Did you hear that?
That’s the sound of pure joy – the sound of the student who was admitted to her first choice college – the college whose binding Early Decision application she submitted on November 1.
But that other sound you hear in the background – that sound of confusion and frustration? That’s the sound of the student who was deferred. “We’ll tell you later,” the college said. “When we see who else applies.”
There’s one more sound we hear in December. The sound of rejection. It’s a slap in the face to a 17 or 18-year old, a harsh reality when the college they really want – the college to which they were ready to pledge the next four years of their life – takes a pass. It’s hard. We lift our chins and move forward.
There is one thing all of these students have in common, and one reason for which they should ALL be congratulated. They all got their acts together – applications, essays, teacher recommendations, more essays – in time for the early deadlines, usually November 1 or 15, giving them the luxury of being notified before winter break.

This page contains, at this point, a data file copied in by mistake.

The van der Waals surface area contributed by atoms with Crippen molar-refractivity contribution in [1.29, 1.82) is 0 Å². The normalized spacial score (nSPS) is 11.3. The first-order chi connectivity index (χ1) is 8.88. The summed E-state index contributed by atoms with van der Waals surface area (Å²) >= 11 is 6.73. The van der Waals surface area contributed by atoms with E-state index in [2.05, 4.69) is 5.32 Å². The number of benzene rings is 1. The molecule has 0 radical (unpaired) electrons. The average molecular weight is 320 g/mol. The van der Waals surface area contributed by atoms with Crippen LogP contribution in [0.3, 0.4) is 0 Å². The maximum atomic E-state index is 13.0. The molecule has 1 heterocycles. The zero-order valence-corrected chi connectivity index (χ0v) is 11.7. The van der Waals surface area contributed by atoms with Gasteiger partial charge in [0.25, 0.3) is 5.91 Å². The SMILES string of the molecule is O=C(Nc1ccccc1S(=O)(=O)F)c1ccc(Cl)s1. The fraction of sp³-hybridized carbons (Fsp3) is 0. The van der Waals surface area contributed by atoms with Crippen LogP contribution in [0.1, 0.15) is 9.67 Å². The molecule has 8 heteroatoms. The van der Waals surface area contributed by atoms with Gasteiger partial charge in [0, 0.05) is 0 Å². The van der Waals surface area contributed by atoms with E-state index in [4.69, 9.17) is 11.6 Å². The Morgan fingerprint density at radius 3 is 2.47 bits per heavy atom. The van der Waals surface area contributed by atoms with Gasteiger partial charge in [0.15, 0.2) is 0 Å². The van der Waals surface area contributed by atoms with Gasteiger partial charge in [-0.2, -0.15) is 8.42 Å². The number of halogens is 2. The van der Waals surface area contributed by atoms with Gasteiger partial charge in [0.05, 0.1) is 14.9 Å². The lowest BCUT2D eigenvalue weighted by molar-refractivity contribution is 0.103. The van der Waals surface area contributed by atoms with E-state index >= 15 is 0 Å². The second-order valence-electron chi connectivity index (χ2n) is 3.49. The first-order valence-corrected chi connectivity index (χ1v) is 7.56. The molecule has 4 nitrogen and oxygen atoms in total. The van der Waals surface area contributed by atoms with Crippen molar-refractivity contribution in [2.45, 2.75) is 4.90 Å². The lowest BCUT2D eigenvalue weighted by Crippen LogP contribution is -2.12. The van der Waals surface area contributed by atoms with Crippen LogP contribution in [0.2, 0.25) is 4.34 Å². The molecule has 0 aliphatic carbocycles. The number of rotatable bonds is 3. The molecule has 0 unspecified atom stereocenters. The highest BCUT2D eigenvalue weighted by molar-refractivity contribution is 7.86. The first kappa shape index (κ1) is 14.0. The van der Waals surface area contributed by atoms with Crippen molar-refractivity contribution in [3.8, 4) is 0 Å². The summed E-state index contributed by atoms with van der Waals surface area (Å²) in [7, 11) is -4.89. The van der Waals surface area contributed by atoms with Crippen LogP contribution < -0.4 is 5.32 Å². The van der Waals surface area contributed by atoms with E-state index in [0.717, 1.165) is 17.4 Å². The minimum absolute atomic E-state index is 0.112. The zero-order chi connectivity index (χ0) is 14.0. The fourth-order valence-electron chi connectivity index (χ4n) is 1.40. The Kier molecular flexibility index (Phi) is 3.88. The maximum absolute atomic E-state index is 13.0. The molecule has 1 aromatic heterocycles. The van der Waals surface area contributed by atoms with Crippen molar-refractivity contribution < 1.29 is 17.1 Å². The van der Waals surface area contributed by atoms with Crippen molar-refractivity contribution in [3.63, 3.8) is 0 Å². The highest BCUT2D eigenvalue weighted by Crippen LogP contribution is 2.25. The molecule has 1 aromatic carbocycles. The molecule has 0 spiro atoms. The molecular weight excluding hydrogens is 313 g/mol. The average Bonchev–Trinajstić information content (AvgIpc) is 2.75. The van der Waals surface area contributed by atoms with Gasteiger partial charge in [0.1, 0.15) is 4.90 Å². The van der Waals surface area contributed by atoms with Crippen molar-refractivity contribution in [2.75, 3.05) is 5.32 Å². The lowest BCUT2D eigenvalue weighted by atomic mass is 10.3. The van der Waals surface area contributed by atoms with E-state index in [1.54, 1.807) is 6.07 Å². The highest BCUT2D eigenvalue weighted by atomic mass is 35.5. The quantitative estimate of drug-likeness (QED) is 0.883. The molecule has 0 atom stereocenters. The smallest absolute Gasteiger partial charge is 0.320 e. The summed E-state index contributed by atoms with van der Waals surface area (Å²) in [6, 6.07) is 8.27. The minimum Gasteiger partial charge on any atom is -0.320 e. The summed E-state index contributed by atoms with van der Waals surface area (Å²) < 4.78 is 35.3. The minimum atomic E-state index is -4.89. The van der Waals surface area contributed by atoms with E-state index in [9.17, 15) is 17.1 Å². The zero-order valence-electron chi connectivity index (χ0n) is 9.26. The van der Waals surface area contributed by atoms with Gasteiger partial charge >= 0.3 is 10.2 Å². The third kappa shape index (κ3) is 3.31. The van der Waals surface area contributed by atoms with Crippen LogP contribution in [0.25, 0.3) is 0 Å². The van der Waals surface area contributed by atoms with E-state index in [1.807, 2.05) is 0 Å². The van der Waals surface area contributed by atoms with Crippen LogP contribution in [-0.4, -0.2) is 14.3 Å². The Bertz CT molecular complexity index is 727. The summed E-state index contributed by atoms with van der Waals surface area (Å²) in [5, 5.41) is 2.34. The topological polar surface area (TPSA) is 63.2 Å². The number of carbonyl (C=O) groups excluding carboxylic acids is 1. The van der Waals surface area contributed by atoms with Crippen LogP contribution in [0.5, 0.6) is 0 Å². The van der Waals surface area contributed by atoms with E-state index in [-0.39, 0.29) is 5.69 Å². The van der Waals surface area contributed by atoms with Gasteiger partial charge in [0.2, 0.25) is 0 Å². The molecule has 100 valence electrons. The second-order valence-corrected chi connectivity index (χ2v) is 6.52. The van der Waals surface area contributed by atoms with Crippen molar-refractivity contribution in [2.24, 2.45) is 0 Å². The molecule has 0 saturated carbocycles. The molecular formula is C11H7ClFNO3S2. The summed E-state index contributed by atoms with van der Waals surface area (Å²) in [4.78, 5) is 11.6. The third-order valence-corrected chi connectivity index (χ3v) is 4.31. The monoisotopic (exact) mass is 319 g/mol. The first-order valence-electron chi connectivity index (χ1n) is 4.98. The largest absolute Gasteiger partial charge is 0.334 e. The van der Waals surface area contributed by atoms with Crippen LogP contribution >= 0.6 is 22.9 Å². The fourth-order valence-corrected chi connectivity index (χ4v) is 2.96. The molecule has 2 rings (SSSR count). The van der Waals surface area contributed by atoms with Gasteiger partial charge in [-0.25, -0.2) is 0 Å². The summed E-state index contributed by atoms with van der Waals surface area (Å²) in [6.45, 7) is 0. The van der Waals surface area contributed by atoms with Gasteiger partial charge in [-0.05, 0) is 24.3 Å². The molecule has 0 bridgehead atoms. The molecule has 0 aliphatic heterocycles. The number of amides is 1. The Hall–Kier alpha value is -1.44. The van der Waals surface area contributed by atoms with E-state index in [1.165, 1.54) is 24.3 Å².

While the news wasn’t always necessarily good, it’s nice to know early. Because from now until about mid-March it’s going to sound like crickets.
So congratulations to the admitted students! It’s a feeling of both joy and relief, to know that you are really going to college – sometimes to your first choice college!
For the deferred students, there are strategies to follow, and if you can push the frustration aside, remember that college did not say NO, they just said WAIT, give us a little more time to think about you. You should give them more to think about! If what you submitted the first time wasn’t quite persuasive enough, send another teacher recommendation letter, or refresh your resume, or tell them about an accomplishment you’ve had since you submitted the application. Dr. Rebecca Joseph offers a few more tips for deferred students here.
And finally, for the student holding the rejection letter (or e-mail) – I can say this. I’ve held that letter before. It sucks. It’s maddening. You thought you were a strong candidate. You started to envision yourself walking around that campus. Remember that they don’t know YOU, they only know what several pieces of paper say about you. And the denial DOES NOT MEAN you couldn’t have succeeded there. It usually means there were simply too many highly qualified people competing for a space in that class.
The lesson is really for 10th and 11th graders. Look at your senior friends who have decisions already. They are deliriously happy, or they are crushed. But they know. They know long before the rest of the senior class. Get that work done early and you too could express these sounds of December, instead of waiting, waiting, waiting until March.